However, it does have The Doors. The MX-30 is a small family car - some will call it an SUV because of its relatively high ride height - and size-wise is in the same territory as the Mazda 3 and CX-30 (with which it shares a basic platform) and cars like the Ford Focus.
None of those have the MX-30's rear-hinged doors, though. The BMW i3 has the same set-up but it's really a throwback to an earlier Mazda, the rotary-engine RX-8 coupe.
It's an extrovert arrangement which in day-to-day use is a bit of a palaver. The front door has to be open before the back can be used, making quick kerbside drop-offs and collections a thing of the past. First world problems, and all that... But it is a talking point.
Doors aside, Mazda's contrariness is most clearly evidenced by the decisions it has made around the size of the MX-30's battery, and thus its range on a full charge.
Most EV makers are racing to extend range - understandably so, perhaps, given 'range anxiety' is a real fear among those contemplating leaving behind internal combustion engines and the reassuring safety net of petrol stations.
It is worth noting that while charging networks are constantly expanding in Britain, in Northern Ireland it often feels like things are going backwards, with unreliable equipment, slow chargers and a dearth of new sites. Few experiences are more dispiriting than queuing for the 'rapid charger' at Sprucefield...
That's worth bearing in mind where the MX-30 is concerned, as Mazda has given it a relatively small 35.5kWh battery. According to official figures, that means a range of up to 124 miles, though during my time with the car I couldn't get more than 110 miles.
For reference, Kia will sell you an e-Niro with a 64kWh battery and a quoted range of 282 miles (or around 260 miles in the 'real world', in my experience).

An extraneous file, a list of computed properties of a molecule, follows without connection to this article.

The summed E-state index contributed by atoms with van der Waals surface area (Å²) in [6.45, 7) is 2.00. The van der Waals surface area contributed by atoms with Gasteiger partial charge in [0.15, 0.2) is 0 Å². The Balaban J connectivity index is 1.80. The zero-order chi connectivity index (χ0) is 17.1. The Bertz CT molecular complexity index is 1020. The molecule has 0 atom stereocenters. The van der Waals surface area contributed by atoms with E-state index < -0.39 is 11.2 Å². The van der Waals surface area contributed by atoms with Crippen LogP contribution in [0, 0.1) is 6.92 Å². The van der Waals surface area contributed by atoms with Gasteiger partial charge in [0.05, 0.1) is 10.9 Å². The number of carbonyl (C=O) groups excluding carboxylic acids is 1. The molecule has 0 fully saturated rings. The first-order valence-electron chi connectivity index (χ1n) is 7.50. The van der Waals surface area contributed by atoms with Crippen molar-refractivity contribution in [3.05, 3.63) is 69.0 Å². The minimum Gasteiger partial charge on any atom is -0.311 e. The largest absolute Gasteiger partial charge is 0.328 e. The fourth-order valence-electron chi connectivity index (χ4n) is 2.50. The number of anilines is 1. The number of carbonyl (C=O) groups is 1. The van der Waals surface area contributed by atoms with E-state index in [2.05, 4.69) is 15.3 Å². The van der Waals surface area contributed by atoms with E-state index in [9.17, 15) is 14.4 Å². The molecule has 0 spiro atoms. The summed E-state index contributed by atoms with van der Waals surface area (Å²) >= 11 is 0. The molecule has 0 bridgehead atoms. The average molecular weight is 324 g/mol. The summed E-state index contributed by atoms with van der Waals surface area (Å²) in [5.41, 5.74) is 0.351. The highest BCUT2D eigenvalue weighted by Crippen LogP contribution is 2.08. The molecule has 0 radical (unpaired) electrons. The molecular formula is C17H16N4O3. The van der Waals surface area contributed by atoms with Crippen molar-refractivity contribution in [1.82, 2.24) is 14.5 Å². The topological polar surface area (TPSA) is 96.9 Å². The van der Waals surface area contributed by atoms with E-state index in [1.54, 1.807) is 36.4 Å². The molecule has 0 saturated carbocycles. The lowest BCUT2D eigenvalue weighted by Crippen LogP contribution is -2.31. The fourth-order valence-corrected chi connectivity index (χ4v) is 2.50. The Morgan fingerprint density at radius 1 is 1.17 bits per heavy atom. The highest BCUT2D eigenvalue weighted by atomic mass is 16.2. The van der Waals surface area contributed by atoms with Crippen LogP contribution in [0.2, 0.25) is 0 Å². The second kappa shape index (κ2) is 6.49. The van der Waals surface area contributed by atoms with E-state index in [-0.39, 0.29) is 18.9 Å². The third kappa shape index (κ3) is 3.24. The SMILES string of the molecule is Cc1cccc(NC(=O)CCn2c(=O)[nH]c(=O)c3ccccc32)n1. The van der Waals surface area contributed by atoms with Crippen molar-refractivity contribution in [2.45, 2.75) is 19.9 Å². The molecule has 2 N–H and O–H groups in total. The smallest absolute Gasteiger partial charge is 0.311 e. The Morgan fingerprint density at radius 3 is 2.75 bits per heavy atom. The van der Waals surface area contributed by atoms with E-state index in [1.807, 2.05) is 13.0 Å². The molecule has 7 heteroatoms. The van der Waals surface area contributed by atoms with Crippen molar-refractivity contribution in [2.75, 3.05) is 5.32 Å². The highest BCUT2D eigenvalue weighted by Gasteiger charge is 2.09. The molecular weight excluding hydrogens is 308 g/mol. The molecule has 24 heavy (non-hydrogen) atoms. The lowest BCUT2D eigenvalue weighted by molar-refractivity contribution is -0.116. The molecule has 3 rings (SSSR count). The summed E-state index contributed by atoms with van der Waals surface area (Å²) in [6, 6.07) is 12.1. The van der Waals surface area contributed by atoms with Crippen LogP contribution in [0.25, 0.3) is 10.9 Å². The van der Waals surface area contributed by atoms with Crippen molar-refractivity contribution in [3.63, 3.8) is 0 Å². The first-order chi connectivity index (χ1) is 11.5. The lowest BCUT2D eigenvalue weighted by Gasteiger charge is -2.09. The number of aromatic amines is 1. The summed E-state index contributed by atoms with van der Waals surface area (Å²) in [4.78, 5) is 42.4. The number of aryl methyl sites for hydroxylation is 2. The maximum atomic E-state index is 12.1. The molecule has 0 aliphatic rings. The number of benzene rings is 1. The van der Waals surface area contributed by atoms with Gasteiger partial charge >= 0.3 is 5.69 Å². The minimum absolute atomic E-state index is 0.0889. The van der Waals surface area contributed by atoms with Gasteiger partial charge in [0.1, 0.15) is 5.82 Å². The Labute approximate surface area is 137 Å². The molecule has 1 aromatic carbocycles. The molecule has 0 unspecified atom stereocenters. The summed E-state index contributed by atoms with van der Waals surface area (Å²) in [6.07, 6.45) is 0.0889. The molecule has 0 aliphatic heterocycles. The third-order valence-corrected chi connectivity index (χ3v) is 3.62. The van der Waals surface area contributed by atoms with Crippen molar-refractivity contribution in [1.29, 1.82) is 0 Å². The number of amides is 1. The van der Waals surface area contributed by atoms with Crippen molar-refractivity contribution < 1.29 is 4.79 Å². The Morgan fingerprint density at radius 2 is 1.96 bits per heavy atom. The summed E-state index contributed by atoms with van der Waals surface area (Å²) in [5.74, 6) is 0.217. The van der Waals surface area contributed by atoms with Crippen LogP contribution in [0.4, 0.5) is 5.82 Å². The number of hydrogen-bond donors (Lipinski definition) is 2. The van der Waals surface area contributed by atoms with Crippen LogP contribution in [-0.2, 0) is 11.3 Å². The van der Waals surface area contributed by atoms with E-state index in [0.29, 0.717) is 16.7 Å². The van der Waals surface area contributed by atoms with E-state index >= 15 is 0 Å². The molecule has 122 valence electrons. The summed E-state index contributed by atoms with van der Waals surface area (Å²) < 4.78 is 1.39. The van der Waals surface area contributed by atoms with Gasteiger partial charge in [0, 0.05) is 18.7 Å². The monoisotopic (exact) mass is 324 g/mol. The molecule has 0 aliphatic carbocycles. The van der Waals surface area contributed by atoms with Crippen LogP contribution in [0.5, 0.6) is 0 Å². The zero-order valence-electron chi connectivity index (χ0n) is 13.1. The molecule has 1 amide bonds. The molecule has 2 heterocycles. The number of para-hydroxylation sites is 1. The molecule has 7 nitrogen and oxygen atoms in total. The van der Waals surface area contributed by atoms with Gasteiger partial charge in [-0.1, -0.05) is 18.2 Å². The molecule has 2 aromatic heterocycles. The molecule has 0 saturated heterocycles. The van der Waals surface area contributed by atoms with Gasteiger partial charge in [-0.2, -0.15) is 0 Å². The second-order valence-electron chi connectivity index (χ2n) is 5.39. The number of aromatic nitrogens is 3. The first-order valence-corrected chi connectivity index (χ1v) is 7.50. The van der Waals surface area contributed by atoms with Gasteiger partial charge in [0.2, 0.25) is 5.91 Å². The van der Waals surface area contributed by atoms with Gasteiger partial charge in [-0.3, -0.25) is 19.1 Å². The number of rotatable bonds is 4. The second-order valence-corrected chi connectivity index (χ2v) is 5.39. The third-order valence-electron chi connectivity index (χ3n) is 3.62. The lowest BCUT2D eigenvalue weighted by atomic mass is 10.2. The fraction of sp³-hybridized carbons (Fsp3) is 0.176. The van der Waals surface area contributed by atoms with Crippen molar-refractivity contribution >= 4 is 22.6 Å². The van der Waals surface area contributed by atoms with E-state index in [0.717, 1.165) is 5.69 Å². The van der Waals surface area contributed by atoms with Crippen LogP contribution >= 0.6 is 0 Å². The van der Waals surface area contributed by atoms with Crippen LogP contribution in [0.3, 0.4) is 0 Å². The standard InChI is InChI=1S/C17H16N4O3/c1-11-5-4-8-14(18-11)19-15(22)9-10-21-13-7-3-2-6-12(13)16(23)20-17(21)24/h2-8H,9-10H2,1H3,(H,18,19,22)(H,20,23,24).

Mazda's thinking is that most people don't need more than 100-ish miles on a full charge, and that smaller batteries more quickly off-set the environmental penalties associated with the manufacturing of the batteries compared to a modern, efficient petrol engine.
Indeed, Mazda is resolute in saying that it won't fit a larger battery to the MX-30. Instead, it will gain longer legs next year when a range extender version, using a small rotary engine to recharge the battery, lands. It is difficult to know how this will be received - BMW offered a range extender for the i3, but it was discontinued due to low take-up.
Whether 100 miles of range is enough for you will self-evidently depend on your own usage requirements. Nor is Mazda alone in taking a small battery/lower range approach - the Honda e and Mini Electric are in the same territory.
What of the rest of the package? I enjoyed the interior. Trimmed in tasteful grey cloth and with cubbies and storage compartments lined in cork - in homage to Mazda's origins, a century ago, as a cork producer - it has a straightforward analogue feel.
Some EVs are awash with digital screens and confusing graphics, and seem to take pride in confounding the driver about where to find the controls.